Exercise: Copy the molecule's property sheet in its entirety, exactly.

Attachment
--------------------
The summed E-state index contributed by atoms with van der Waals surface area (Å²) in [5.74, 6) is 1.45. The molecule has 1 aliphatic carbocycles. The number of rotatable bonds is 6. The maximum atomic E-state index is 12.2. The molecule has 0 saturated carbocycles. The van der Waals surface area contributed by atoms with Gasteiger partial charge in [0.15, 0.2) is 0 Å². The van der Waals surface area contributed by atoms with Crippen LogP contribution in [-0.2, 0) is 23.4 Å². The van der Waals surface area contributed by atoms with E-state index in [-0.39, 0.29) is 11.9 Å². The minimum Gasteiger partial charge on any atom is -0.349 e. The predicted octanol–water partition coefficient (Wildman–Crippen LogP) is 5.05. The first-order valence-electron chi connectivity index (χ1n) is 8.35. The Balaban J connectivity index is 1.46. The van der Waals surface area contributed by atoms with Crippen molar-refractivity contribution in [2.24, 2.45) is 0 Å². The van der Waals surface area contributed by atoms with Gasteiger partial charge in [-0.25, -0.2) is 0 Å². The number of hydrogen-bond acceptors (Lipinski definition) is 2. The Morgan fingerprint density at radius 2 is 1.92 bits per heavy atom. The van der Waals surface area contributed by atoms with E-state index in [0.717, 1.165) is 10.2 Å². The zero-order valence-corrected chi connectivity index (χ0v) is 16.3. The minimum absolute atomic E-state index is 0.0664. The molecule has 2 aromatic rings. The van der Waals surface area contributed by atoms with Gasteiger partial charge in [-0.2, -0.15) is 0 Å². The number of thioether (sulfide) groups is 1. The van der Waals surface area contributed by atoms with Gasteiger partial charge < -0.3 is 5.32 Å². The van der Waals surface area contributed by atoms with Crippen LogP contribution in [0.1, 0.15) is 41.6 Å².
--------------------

The summed E-state index contributed by atoms with van der Waals surface area (Å²) in [5.74, 6) is 1.45. The molecule has 1 aliphatic carbocycles. The number of rotatable bonds is 6. The maximum atomic E-state index is 12.2. The molecule has 0 saturated carbocycles. The van der Waals surface area contributed by atoms with Gasteiger partial charge in [0.15, 0.2) is 0 Å². The van der Waals surface area contributed by atoms with Crippen LogP contribution in [-0.2, 0) is 23.4 Å². The van der Waals surface area contributed by atoms with E-state index in [-0.39, 0.29) is 11.9 Å². The minimum Gasteiger partial charge on any atom is -0.349 e. The predicted octanol–water partition coefficient (Wildman–Crippen LogP) is 5.05. The first-order valence-electron chi connectivity index (χ1n) is 8.35. The Balaban J connectivity index is 1.46. The van der Waals surface area contributed by atoms with Crippen molar-refractivity contribution in [2.24, 2.45) is 0 Å². The van der Waals surface area contributed by atoms with Gasteiger partial charge in [-0.25, -0.2) is 0 Å². The number of hydrogen-bond acceptors (Lipinski definition) is 2. The Morgan fingerprint density at radius 2 is 1.92 bits per heavy atom. The van der Waals surface area contributed by atoms with E-state index in [0.717, 1.165) is 10.2 Å². The zero-order valence-corrected chi connectivity index (χ0v) is 16.3. The minimum absolute atomic E-state index is 0.0664. The molecule has 2 aromatic rings. The van der Waals surface area contributed by atoms with Gasteiger partial charge in [-0.2, -0.15) is 0 Å². The number of thioether (sulfide) groups is 1. The van der Waals surface area contributed by atoms with Gasteiger partial charge < -0.3 is 5.32 Å². The van der Waals surface area contributed by atoms with Crippen LogP contribution in [0.1, 0.15) is 41.6 Å².